As this rich body of literature was translated from Arabic into Latin in the eleventh through thirteenth centuries, medieval European medical practitioners had a great deal to puzzle over.  Generally, they were less taken with the extramission theory than their Islamic predecessors; this was partly due to the importance of Avicenna in the medieval and Renaissance medical curriculum.  In the late twelfth century, Master Nicolaus wrote:  "The optic nerve, which descends from the brain to the eyes, passes through the center of the eye as far as the crystalline humor, through it comes the visible spirit, and as it emerges through the uveal tonic and the cornea it is mingled with clean air and transports its rays to the body, and thus sight is brought about."  Such ideas reflected the intensive reading of Islamic medical texts then underway.  Look at the thirteenth-century image of the eye to your left.  What features of ancient and medieval optic theory do you see?

Renaissance anatomists learned a great deal about the anatomy of the eye.  Leonardo da Vinci, for example, fundamentally transformed his theory of vision.  In the 1480s, Leonardo had advocated the extramission theory.  By the 1490s, he had reversed his position.  In his instance, his shifting viewpoint may have been more theoretical than observational since his image of the eye was basically two concentric spheres -- far less sophisticated than Galen's even.  "The eye, the instrument of vision, is hidden in the cavity above, and in that below is the humor which nourishes the roots of the teeth," he wrote rather generically.  Yet he was clearly fascinated by the effect of light on the living eye, examining the pupil with some care.

In the sixteenth century, the basic theory of sight remained in place though many physical features of the eye were described differently.  Alessandro Achillini, for example, may have been the first to challenge the idea of the crystalline lens as the main organ of sight.  Vesalius retained the primacy of the crystalline lens, but strongly denied that the optic nerves were hollow.  By mid-century, anatomists had begun to look more closely at the crystalline humor, which no longer seemed round and centered but more oblong and towards the front of the eye.  Finally, in 1583 a Swiss physician Felix Platter argued that the optic nerve out to be viewed as the "primary organ of vision."  He relegated the crystalline humor to a secondary role, elevating the status of the retina.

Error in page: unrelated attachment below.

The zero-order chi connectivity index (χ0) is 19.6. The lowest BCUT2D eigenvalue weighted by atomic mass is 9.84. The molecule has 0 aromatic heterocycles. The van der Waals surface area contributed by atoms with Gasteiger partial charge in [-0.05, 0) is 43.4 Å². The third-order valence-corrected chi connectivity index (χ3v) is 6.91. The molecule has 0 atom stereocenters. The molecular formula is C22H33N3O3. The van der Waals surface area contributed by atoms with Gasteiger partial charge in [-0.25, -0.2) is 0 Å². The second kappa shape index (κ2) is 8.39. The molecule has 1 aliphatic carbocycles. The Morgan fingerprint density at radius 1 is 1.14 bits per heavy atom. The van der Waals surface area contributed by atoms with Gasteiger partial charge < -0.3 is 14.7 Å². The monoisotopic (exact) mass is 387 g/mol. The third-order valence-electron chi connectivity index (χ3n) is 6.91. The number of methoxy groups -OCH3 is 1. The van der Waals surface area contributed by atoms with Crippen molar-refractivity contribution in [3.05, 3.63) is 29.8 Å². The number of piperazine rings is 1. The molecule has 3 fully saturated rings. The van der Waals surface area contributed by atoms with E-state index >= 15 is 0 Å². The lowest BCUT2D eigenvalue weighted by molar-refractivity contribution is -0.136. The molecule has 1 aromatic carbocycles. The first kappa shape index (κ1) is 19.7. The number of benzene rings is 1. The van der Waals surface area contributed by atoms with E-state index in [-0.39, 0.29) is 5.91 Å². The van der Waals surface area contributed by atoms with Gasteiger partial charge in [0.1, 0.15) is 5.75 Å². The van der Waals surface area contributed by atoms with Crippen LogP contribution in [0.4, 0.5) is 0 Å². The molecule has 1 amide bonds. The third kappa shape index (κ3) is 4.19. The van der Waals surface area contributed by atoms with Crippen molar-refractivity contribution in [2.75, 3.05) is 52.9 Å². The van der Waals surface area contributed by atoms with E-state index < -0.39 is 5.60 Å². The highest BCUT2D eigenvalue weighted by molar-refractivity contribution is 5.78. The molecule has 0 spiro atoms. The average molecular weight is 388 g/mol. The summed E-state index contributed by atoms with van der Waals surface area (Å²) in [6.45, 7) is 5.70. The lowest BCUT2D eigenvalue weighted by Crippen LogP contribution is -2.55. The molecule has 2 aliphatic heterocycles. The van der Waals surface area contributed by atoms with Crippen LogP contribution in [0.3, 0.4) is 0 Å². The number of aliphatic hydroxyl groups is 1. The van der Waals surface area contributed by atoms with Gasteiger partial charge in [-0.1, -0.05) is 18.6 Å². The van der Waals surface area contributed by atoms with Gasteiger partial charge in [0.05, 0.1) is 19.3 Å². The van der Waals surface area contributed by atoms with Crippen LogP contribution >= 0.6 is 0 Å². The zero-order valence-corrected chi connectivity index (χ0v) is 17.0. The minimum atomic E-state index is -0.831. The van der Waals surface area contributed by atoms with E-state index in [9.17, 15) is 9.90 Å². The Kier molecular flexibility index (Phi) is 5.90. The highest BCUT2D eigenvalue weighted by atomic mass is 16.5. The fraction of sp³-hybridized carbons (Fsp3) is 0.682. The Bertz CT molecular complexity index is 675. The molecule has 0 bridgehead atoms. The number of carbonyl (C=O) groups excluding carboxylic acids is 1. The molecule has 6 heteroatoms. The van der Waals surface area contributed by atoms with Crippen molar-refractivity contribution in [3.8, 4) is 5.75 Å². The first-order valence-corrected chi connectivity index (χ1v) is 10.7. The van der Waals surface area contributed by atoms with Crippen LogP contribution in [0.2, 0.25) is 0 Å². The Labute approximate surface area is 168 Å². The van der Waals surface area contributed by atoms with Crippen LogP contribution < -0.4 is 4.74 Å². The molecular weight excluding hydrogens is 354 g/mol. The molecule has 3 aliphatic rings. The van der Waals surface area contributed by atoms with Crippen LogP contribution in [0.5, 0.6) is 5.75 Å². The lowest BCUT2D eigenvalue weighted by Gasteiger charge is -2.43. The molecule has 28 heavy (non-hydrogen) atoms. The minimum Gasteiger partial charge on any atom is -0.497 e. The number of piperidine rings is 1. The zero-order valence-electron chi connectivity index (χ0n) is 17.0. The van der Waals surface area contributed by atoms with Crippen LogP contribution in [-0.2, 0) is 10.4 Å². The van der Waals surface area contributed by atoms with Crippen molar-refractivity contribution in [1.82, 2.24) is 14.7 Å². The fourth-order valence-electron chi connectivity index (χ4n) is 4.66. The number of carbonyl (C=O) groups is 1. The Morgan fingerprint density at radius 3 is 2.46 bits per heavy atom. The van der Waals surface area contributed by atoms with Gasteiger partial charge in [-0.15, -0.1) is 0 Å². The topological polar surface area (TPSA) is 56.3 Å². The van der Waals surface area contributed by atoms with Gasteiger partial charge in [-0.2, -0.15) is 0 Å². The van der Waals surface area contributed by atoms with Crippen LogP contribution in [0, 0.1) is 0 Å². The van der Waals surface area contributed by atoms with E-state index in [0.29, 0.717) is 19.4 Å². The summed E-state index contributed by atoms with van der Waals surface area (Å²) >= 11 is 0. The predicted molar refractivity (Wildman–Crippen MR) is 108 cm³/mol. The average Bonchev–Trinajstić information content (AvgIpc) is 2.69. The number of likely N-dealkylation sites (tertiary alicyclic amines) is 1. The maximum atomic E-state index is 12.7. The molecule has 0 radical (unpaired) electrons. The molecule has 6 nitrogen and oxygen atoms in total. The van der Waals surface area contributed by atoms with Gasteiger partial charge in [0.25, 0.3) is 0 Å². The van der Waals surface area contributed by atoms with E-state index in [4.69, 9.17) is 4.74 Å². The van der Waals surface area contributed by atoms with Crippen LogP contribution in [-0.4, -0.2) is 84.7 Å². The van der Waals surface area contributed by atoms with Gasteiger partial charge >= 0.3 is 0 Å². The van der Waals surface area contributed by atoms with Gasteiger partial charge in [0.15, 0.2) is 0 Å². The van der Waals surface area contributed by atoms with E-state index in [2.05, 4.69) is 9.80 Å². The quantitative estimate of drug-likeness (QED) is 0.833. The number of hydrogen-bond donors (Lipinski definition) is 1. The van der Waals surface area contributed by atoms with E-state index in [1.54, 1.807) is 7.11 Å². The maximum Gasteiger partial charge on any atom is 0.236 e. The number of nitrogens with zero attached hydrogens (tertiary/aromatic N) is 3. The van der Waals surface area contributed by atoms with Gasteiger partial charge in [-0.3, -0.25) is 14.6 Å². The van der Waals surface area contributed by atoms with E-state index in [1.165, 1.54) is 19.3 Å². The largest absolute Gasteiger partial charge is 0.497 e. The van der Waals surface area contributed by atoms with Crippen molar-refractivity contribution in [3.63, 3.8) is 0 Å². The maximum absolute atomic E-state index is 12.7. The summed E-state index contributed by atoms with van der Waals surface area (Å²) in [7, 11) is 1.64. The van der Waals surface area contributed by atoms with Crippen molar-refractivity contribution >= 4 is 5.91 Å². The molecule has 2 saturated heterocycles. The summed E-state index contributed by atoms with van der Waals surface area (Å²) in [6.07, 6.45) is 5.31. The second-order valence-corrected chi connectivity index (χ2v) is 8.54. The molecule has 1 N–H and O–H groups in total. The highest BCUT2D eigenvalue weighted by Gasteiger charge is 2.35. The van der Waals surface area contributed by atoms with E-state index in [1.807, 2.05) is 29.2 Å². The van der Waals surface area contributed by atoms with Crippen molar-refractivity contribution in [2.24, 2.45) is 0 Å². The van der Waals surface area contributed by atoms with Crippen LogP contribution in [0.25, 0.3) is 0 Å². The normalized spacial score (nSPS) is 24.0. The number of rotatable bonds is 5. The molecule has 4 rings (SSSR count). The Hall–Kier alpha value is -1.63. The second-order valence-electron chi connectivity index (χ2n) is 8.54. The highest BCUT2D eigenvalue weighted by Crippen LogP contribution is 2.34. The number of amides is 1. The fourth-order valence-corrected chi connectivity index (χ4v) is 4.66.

In 1604, Kepler, a close reader of Alhazen, offered the first theory of the retinal image. "Therefore vision occurs through a picture of the visible things on the white, concave surface of the retina."  The eye was now a camera obscura -- an apt image in an era obsessed with the science of perspective.  This image of sight to the left, from Descartes' Dioptrics, suggests how much new theories of sight placed greater emphasis on the fusion of anatomy and geometry in studying the eye.  Look at the image of the eye to your right, as depicted by Kepler's contemporary Robert Fludd, who disagreed quite a bit with Kepler's idea of the retinal image as an image that had been reversed and then restored through the process of reflection and refraction.  Why do you think it was so difficult to image that the eye operated according to the same principles as the lens in Kepler's telescope, which showed the heavens upside down?